Simple Times…But Were They Easier?

1960s Shopping Center Storefronts Vintage Postcard B

My how we romanticize the wonder years of mid-20th century America—simpler times, less to be concerned about, homemade pie, riding our bikes, playing kickball, hide and go seek, Mom’s meatloaf, cool period toys, sitting on Grandpa’s knee, listening to old-time stories, walks in the neighborhood and— retreating to the world of sweet imagination where anything was possible.  If you could believe it, it could be done.

The good old days…

However…were they always good?

When we were growing up in the fifties and sixties, we were just goofy kids with not a care in the world.  Worrying was for grownups—not us.  We romanticize the 1950s and ‘60s because we had little to worry about unless we grew up in troubled homes—and there was plenty of that to go around.  Abusive parents or grandparents.  Alcoholism and drug abuse.  Physical and mental abuse.  Battling parents.  Divorce.

Memories that have haunted us all our adult lives.

It has often been said kids are resilient—they will grow past it.  But, have they?  How’s that working for you—especially if you were a victim of some unspeakable form of child abuse.  Only your imagination can limit that one.  I was naïve.  Abuses went on in my neighborhood I’ve only recently learned about from victims who are now in their sixties.

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If you grew up with a mentally abusive parent or grandparent, you undoubtedly struggle with low self-esteem and high anxiety.  If you were raised by supportive parents, you’ve no doubt enjoyed a better adulthood and passed the goodness along to your kids.  Sometimes, childhood is more a mix of good and bad.  One loving parent and one decidedly abusive.  Or—one parent suffering from mental illness.  If you were a popular kid in school, life was good.  If you were like me, a chubby dork with horn rim glasses, you had a target written on your forehead, and every bully within a mile could sniff you out to knock schoolbooks out of your arms.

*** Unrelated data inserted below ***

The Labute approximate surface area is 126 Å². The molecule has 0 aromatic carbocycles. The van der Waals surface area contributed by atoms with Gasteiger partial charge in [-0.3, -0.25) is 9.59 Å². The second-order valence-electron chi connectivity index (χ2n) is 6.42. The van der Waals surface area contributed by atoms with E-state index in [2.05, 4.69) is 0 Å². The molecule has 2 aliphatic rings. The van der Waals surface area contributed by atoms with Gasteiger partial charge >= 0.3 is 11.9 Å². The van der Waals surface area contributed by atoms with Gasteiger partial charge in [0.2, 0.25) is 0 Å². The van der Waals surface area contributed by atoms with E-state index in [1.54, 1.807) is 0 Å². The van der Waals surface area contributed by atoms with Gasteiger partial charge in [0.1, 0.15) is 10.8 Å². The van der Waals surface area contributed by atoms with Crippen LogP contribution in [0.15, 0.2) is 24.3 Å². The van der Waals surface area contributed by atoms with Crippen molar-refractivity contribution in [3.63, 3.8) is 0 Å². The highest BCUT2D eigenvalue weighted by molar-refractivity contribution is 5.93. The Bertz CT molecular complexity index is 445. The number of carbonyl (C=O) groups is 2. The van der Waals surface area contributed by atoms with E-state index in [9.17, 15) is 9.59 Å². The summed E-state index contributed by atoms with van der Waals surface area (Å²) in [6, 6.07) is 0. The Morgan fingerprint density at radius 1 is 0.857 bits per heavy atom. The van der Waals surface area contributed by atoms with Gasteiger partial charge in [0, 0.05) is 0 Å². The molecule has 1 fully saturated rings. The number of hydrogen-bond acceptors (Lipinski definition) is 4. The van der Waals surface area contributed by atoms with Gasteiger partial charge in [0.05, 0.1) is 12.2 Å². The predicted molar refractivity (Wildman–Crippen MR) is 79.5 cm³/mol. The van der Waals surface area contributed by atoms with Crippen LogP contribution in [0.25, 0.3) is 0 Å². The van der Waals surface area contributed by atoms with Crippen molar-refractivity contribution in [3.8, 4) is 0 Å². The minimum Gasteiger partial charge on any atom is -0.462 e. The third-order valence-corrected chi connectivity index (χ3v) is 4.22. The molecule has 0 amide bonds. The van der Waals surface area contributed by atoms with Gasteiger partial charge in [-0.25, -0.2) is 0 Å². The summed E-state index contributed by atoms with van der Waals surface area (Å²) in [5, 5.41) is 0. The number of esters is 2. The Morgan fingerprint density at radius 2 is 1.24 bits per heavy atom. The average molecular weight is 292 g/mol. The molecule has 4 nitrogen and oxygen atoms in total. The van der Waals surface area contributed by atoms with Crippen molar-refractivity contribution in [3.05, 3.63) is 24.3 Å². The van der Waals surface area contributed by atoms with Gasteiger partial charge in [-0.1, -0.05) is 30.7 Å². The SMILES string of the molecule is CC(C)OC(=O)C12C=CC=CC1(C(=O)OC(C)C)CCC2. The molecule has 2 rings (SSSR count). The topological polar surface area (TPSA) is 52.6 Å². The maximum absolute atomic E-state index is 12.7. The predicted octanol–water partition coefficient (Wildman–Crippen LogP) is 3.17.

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Seems those who were popular in my high school haven’t accomplished much as adults.  They never grew beyond high school.  They were big fish in a small pond.  Enormous egos got the best of them and they became complacent.  They’d never been through any real adversity as children and got whatever they wanted—ultimately facing tougher times as adults without Mommy and Daddy to catch them.  They haven’t been able to cope with the pressures of adulthood.  They’ve resorted to drugs and alcohol to feel better about themselves instead of doing what they could to get ahead.  Just my observation based on what I’ve seen since high school.

By the same token, there have been kids who were among the huddled high school masses who’ve been successful adults because growing up was always about struggle.  They had to toughen up or be swallowed up by the bullies, beauty queens, and jocks.  They entered adulthood ready to take on the world.